The follow-up ranged from 3.2 to 9.6 years. At 1 year follow-up, four children were in Engel's class I outcome (two seizure free and two were having occasional auras), while two children were in Engel's Class II outcome [Table 2]. However, at last follow-up (mean 6.4 years), three children were in Engel's class I and two in Class II outcome. One patient who underwent surgery at 16 years age was in Class III. However, his seizure frequency decreased by 30% with no events of status epilepticus requiring hospitalization. At last follow-up, all children showed marginal increase in intelligence (change of IQ by 2-10 points). Improvement in behavior and ADHD was noted in four children, while one child had persistent ADHD features. The change in IQ and improvement in behavior was noted at 1 year and maintained during follow-up. Quality of life improved in four children who resumed their academic activities. Two children continued to have poor quality of life because of persistence of behavioral problems in one and high seizure frequency in the other.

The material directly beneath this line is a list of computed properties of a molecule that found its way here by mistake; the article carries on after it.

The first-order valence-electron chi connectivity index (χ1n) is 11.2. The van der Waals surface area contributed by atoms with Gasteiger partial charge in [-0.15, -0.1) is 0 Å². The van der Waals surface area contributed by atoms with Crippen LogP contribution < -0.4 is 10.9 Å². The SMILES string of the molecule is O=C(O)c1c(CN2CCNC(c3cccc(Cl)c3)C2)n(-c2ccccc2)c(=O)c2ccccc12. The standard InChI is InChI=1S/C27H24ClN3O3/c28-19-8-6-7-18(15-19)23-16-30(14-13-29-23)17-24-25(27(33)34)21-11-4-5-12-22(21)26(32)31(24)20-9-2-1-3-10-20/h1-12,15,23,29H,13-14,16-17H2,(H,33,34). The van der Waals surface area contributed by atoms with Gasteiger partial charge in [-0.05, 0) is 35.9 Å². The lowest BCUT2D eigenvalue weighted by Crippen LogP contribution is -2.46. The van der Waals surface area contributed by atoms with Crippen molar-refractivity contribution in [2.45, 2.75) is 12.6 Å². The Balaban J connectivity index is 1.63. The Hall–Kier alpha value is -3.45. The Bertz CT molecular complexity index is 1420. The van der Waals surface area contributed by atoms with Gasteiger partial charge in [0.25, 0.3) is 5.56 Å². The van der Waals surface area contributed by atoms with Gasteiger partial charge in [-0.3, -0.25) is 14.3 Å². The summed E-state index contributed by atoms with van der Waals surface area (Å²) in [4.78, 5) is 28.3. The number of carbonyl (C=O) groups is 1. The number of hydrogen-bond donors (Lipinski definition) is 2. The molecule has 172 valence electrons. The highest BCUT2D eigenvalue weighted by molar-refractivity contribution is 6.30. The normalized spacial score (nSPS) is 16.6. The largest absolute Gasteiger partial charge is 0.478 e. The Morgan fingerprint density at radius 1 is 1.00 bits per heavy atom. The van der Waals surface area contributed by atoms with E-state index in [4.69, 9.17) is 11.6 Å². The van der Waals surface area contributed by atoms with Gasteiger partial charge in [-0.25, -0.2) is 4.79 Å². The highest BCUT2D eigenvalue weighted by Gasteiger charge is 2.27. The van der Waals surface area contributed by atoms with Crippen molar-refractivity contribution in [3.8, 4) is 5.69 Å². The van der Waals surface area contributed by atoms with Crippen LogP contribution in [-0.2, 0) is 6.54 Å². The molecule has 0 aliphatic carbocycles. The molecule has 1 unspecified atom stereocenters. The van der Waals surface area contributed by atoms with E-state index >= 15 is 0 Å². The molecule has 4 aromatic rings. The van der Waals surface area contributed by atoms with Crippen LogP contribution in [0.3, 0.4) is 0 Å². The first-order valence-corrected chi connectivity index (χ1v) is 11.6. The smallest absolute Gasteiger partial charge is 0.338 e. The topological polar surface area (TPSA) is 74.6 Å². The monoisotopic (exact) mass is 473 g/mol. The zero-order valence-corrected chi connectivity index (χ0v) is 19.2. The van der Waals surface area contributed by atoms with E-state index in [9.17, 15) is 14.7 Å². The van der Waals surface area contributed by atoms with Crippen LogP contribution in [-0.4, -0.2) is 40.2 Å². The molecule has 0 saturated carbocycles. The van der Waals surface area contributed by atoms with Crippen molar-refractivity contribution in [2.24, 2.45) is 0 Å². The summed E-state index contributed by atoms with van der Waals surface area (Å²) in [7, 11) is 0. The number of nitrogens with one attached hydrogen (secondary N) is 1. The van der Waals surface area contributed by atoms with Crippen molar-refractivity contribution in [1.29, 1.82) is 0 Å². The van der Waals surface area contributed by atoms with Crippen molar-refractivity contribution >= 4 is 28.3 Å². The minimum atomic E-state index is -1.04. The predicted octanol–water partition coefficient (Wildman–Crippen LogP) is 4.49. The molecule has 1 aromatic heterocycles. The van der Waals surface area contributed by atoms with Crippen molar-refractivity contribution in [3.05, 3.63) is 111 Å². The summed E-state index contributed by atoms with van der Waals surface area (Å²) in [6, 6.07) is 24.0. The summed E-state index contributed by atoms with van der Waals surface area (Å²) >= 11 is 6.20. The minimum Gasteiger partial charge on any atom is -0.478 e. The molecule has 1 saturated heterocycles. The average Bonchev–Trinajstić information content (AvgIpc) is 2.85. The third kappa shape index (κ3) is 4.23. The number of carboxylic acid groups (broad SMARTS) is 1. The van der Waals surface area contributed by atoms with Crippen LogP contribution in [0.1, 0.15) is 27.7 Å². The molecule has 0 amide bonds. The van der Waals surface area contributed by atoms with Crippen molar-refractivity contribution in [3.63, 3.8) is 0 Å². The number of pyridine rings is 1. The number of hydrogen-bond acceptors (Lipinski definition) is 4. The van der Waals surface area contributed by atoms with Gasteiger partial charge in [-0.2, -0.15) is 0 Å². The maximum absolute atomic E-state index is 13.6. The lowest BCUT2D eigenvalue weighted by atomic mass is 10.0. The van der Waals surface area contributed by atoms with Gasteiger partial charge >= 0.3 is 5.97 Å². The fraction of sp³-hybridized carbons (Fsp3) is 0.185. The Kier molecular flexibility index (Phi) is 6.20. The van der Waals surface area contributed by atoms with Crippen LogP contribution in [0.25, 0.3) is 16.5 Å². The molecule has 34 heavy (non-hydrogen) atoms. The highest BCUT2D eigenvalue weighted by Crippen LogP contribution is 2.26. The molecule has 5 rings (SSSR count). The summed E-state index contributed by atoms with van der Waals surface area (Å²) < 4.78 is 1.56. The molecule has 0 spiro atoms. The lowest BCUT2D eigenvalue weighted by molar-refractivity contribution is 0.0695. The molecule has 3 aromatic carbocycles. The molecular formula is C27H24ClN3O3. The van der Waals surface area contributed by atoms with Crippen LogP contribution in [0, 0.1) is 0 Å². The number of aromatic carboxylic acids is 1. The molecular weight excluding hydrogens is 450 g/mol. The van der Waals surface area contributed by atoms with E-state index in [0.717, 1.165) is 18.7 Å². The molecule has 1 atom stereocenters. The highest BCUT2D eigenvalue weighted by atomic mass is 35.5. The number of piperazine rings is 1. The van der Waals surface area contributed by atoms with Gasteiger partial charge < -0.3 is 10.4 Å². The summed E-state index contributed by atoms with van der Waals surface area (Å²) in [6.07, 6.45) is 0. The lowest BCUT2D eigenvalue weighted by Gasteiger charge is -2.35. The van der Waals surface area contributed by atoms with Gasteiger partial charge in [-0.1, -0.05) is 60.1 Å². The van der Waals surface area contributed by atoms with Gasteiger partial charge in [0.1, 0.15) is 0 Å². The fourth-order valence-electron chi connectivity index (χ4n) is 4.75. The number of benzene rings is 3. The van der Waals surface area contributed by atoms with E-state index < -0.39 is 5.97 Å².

Table 2: Surgical outcome of patients at last follow-up

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   Discussion Top


Patients harboring a HH may present most often in childhood with gelastic seizures and/or precocious puberty or developmental delay. The course of epilepsy in these patients is highly variable and tends to be medically refractory. Without surgical intervention, the gelastic seizures may progress to complex partial and/or generalized epilepsy, although 25% continue to remain the same. [3],[4]